Summer pudding is the ultimate summer dessert. With just three ingredients, it’s a wonderfully simple recipe that’s bursting with fruity flavour.
Summer pudding is a classic British dessert that celebrates the ripe and juicy berries that the season brings. We may be stuck in the UK for the summer, but enjoying the wonders of this pudding filled with homegrown fruits is helping make up for our inability to travel!
If you’ve never tried summer pudding before, it’s an easy to make no bake dessert that you’ll come to love. It’s both simple and impressive at the same time! With an outside of bread soaked in juice and a filling of sweet summer fruits, it’s a treat to look forward to every summer. And it’s naturally vegan!
All you need is:
- Mixed berries
- Sugar and a splash of water
The bread forms the outside of the pudding and soaks up the fruit juice to become a vibrant pink colour. The best bread for summer pudding is a simple white sandwich loaf. You want a sturdy bread with an even crumb. Check your bread to make sure it doesn’t contain non vegan ingredients such as milk, honey or eggs.
Slice the bread about 1cm thick and cut off the crusts. The offcuts can be spread on a tray and toasted in the oven, then pulsed into breadcrumbs. You can then store these in the freezer for the next time you need breadcrumbs in a recipe, like our yummy Vegan Schnitzel!
You’ll want to use a mixture of seasonal berries and currants. A mix of raspberries, red currants and black currants is a traditional combination.
You could also add in:
- Strawberries (hulled and halved)
- Cherries (stoned and halved)
- Blueberries or bilberries
- Loganberries (these are a cross between a blackberry and raspberry and my personal favourite!)
You can use fresh or frozen fruit. Frozen fruit tends to go softer so it won’t make such a sturdy pudding, but will still taste totally glorious!
The amount of sugar needed in your summer pudding will vary depending on the mix and ripeness of the fruit you choose, and your personal taste. If you are not using blackcurrants or other less naturally sweet fruit, then you may want to reduce it to taste.
We haven’t tested the recipe with unrefined sugar alternatives, but maple syrup would be a possible substitute.
Step by step pictures
You’ll find the recipe below in the recipe card, but here is a visual guide on how to make and assemble your summer pudding.
STEP 1 – Line a 1 litre bowl with bread, fitting the pieces together so that there are no gaps.
STEP 2 – In a saucepan, heat the fruit, sugar and water for 3 – 5 minutes until the berries are tender, but still intact, and have released their juice.
STEP 3 – Reserve a few tablespoons of juice, then fill the bread lined bowl with the fruit and juice.
STEP 4 – Cover the top with more bread, cutting it as necessary to fill in the gaps, and pour the reserved juice over the top.
STEP 5 – Find a saucer that fits just inside your bowl, and place a weight on top (we used jam!) and chill for 6 hours, or overnight.
STEP 6 – Just before serving, gently loosen the edges of the pudding from the bowl using a spatula. Cover with a serving plate, flip over and gently shake to release!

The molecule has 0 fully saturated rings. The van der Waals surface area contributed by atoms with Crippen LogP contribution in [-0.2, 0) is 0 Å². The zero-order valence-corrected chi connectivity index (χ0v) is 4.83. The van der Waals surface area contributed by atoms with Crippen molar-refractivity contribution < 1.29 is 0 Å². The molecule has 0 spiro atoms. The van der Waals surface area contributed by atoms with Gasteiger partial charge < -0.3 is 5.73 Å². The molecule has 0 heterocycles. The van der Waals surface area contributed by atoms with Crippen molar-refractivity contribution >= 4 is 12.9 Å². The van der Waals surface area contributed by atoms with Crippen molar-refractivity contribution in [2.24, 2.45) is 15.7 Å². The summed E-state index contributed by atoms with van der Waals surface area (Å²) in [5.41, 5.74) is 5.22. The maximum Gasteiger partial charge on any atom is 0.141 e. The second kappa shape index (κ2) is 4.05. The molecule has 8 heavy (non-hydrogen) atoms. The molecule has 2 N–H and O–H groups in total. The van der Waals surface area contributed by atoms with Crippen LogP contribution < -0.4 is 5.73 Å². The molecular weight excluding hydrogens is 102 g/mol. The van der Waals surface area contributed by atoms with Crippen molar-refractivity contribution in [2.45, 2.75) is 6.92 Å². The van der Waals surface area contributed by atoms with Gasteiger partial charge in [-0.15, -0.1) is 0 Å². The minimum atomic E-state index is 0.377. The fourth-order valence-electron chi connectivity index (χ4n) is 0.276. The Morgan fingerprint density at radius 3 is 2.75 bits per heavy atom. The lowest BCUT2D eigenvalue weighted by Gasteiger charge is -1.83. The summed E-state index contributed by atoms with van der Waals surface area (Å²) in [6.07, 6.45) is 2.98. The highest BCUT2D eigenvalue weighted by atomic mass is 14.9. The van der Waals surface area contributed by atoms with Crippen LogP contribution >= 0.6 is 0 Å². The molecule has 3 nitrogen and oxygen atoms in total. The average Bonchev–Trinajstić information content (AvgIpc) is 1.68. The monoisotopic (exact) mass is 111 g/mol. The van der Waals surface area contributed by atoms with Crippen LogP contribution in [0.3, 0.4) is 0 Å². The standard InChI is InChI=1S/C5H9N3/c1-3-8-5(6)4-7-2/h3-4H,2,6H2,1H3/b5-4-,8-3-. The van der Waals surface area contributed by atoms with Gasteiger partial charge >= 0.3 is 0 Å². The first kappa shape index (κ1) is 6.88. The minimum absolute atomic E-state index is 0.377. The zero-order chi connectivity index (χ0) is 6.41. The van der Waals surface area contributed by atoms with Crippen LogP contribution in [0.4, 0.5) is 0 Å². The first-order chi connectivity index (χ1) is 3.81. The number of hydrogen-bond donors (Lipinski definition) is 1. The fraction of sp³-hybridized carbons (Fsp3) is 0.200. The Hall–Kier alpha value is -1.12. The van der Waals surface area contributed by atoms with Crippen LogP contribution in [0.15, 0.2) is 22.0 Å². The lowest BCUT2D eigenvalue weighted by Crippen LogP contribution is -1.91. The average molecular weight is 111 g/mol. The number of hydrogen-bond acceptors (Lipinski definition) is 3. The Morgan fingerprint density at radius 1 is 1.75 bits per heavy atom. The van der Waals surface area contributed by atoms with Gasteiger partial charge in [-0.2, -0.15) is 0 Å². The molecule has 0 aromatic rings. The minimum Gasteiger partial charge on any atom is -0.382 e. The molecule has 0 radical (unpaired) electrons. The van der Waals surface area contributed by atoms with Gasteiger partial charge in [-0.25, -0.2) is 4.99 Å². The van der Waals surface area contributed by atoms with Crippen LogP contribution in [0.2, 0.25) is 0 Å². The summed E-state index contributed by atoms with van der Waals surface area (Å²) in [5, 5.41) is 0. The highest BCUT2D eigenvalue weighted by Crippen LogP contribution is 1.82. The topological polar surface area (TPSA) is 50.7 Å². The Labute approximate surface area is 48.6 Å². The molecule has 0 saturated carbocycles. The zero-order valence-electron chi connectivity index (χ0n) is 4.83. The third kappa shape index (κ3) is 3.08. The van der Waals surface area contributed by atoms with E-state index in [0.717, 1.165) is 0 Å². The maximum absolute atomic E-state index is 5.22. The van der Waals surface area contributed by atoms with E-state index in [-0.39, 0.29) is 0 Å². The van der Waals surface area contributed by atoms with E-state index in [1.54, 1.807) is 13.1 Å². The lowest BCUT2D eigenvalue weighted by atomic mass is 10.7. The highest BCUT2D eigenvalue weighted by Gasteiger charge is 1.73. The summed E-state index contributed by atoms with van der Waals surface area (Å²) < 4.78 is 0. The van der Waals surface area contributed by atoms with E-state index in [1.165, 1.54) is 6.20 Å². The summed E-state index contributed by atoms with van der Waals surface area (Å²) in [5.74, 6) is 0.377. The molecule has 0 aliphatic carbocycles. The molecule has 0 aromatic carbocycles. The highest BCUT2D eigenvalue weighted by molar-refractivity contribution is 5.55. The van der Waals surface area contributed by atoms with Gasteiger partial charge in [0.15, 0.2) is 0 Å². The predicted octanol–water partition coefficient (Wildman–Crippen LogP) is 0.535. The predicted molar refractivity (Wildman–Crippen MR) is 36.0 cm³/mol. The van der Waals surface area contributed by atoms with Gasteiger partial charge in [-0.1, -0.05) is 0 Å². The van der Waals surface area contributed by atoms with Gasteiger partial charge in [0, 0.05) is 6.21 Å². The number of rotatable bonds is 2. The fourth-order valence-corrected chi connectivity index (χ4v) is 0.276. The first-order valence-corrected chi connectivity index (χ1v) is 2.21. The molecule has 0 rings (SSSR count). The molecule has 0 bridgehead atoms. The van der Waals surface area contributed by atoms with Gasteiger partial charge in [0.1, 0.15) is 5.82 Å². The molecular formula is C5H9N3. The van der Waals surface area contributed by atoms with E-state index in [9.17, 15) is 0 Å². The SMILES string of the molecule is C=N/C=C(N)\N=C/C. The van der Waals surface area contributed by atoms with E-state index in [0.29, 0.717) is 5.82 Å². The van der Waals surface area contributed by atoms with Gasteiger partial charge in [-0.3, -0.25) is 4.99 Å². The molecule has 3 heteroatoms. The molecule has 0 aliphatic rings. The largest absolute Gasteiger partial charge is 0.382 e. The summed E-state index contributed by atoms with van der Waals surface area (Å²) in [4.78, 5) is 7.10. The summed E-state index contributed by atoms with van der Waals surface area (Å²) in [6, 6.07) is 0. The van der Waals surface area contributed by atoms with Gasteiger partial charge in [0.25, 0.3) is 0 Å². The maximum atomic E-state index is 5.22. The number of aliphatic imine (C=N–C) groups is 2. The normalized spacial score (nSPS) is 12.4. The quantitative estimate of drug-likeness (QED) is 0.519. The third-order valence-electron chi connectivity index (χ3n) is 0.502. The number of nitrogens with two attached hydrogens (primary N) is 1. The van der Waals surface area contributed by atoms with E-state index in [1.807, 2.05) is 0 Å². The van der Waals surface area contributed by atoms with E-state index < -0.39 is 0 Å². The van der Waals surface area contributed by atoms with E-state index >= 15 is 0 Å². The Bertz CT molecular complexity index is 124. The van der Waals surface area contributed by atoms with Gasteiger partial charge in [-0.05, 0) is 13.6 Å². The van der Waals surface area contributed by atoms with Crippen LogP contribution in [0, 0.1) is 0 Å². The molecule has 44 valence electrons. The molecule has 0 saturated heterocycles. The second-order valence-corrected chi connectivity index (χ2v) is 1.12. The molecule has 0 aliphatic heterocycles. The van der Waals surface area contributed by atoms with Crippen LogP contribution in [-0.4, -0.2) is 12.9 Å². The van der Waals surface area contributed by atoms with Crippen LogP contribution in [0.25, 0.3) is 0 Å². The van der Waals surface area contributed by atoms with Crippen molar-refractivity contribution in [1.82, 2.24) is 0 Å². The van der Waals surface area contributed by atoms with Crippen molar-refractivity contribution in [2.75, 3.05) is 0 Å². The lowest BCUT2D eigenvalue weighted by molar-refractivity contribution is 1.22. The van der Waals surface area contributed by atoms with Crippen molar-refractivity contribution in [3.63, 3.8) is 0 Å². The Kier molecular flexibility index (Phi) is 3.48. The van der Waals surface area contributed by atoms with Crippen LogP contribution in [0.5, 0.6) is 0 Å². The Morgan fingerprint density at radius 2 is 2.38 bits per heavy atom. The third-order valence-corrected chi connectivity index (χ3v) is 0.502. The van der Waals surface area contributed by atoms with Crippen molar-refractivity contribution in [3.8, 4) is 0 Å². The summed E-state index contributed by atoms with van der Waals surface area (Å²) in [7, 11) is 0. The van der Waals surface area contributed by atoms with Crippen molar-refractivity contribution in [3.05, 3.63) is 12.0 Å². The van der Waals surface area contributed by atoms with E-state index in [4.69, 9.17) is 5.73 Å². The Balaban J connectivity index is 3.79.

Here’s a few ideas for how you could adapt this summer pudding recipe:
- Use a vegan brioche or challah bread
- Add a splash of fruit liqueur for a boozy twist
- Make smaller, individual portions in ramekins (cut the bread thinner so that the bread to fruit ratio isn’t too much)
- Add some lemon juice or zest (particularly if you don’t have any tart fruit like blackcurrants)
- Use stewed apple, pears and blackberries for an autumn pudding
We hope you enjoy our summer pudding recipe! We recommend serving it with a drizzle of plant based cream, or whipped coconut cream.
Try these other vegan summer desserts
- 6-8 slices white bread 1 cm thick
- 6.5 cups (800 g) mixed summer fruits raspberries, redcurrants, blackcurrants, strawberries, blackberries…
- 4 tbsp (50 g) sugar
- 2 tbsp (30 ml) water
- Cut the crusts off the sliced bread.
- Line a bowl (about 1 litre or 2 pints capacity) with the bread slices, covering it up inside entirely. Tip: cut the bread slices to fit any gap in the lining.
- In a saucepan, heat the fruit, water and sugar for 3-5 minutes, so the sugar is dissolved and the berries are tender but still intact. The berries should be almost covered in the juice.
- Reserve a few tablespoons of the juice and then pour the contents of the saucepan into the bowl.
- Cover up the fruit with another layer of bread on top. Pour on the reserved juice, soaking the bread.
- On top of the bread layer, put a plate just small enough to fit inside the bowl. Place a weight on it (jar of jam, etc).
- Chill for 6 hours or overnight. Place a plate underneath in case any juice spills out.
- Take the weight and plate off, collecting and saving any juice that has accumulated at the top. Use a spatula to loosen the pudding from the sides of the bowl, to make turning it out easier.
- Place a serving plate upside down on the bowl and flip it all upside down. Give it a gentle shake if the pudding doesn't come out of the bowl on its own.
- Pour any remaining juice over the pudding. Decorate with extra berries, slice and serve with soya or coconut cream.